The first question:
You seem to be against the demystification of life. In this reference is it right to say that movements in the West like Arica, Zen, Sufism, EST, TM, etc., are the inevitable synthesis between Eastern mysticism and Western science?
The real synthesis will be the disappearance of East and West. It will not be a meeting. In the real synthesis the East will not be there and the West will not be there. That’s what yesterday I called the transcendental.
East and West are polarities. If you try to synthesize them – take something of the East and something of the West and make a hotchpotch out of it – it will be a compromise and not a synthesis. It will be mechanical, not organic. You can put things together – that is a mechanical unity – but you cannot put a tree together, you cannot put a human being together. The unity of a tree grows, it comes from its own innermost core and it spreads towards its circumference. It arises in the center. A mechanical unity can be put together from the outside: you can put a car or a clock together; but the clock has no center to it, the car has no center to it – the clock has no soul. That is the meaning when we say the clock has no soul…it means it has no center of its own. It is a unity put together from outside. It works; it is utilitarian.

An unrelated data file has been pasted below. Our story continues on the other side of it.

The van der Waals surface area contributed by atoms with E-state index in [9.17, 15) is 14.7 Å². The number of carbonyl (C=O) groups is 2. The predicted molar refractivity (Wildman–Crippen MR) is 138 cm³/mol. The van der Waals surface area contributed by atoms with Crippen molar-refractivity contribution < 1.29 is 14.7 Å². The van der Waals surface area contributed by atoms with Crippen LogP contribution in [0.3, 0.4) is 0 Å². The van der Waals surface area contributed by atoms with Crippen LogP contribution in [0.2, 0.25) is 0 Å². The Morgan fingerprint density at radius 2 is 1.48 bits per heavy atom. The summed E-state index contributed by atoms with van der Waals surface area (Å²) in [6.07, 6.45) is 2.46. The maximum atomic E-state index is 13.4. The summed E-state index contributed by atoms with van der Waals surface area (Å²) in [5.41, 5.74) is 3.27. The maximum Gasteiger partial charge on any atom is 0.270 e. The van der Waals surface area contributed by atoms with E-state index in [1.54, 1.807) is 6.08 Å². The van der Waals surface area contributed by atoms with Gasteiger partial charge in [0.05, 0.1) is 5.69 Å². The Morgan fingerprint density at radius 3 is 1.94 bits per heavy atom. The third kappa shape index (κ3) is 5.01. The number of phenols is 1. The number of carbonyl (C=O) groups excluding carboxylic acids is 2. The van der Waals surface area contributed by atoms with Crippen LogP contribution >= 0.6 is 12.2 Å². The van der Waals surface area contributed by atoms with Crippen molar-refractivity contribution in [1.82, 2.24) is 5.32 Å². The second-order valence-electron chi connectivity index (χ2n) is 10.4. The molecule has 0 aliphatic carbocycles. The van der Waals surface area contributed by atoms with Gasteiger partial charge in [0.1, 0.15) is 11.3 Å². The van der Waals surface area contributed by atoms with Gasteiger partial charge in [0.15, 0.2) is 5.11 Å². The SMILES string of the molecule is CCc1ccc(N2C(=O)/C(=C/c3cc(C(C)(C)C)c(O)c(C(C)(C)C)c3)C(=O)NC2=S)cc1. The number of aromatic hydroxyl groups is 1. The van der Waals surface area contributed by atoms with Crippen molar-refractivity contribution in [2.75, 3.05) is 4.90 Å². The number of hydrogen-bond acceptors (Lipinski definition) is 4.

But a tree, a bird, a human baby – you cannot put them together. They grow. Their unity comes from their innermost core. They have a center.
A compromise is a mechanical unity; a synthesis is an organic growth. So whatsoever is happening right now in the name of EST, TM, Arica, is a sort of mechanical unity.
And mechanical unity has its own dangers. The greatest danger is this: the East has developed a great insight into religion and the West has developed a great insight into science. When a Western person starts searching in the East, his attitude is scientific. He can understand only that which is scientific in the East – try to understand this. And the East has not developed any scientific attitude; Eastern science is very primitive and rudimentary. When a religious person goes to the West from the East he looks into Western religion which is very rudimentary, very primitive. And he can understand only the religious language.
So when somebody from the East approaches the West, he approaches the West from the weak point in Western growth. And when somebody comes from the West to the East he approaches the East from the weakest link in its growth.